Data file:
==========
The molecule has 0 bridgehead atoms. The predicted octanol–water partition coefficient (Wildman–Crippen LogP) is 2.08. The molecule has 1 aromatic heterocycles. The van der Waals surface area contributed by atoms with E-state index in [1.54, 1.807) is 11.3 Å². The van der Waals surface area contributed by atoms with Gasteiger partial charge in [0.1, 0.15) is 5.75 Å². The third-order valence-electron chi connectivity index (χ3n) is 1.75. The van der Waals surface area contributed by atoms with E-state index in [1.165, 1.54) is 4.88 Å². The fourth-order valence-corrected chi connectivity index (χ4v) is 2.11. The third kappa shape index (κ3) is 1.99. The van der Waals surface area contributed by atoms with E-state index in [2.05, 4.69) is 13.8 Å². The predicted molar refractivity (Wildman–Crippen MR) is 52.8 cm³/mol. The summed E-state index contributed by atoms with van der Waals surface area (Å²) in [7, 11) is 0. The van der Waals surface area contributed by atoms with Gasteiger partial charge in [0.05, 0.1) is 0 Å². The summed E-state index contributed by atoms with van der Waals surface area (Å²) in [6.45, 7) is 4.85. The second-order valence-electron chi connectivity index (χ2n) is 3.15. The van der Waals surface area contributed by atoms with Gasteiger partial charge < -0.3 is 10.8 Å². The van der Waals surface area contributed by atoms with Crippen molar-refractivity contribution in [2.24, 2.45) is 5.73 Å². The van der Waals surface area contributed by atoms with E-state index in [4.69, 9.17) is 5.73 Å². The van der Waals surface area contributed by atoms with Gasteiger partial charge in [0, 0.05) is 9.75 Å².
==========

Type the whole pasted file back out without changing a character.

The molecule has 0 bridgehead atoms. The predicted octanol–water partition coefficient (Wildman–Crippen LogP) is 2.08. The molecule has 1 aromatic heterocycles. The van der Waals surface area contributed by atoms with E-state index in [1.54, 1.807) is 11.3 Å². The van der Waals surface area contributed by atoms with Gasteiger partial charge in [0.1, 0.15) is 5.75 Å². The third-order valence-electron chi connectivity index (χ3n) is 1.75. The van der Waals surface area contributed by atoms with E-state index in [1.165, 1.54) is 4.88 Å². The fourth-order valence-corrected chi connectivity index (χ4v) is 2.11. The third kappa shape index (κ3) is 1.99. The van der Waals surface area contributed by atoms with E-state index in [2.05, 4.69) is 13.8 Å². The predicted molar refractivity (Wildman–Crippen MR) is 52.8 cm³/mol. The summed E-state index contributed by atoms with van der Waals surface area (Å²) in [7, 11) is 0. The van der Waals surface area contributed by atoms with Gasteiger partial charge in [0.05, 0.1) is 0 Å². The summed E-state index contributed by atoms with van der Waals surface area (Å²) in [6.45, 7) is 4.85. The second-order valence-electron chi connectivity index (χ2n) is 3.15. The van der Waals surface area contributed by atoms with Gasteiger partial charge < -0.3 is 10.8 Å². The van der Waals surface area contributed by atoms with Crippen molar-refractivity contribution in [2.24, 2.45) is 5.73 Å². The van der Waals surface area contributed by atoms with E-state index in [4.69, 9.17) is 5.73 Å². The van der Waals surface area contributed by atoms with Gasteiger partial charge in [0, 0.05) is 9.75 Å².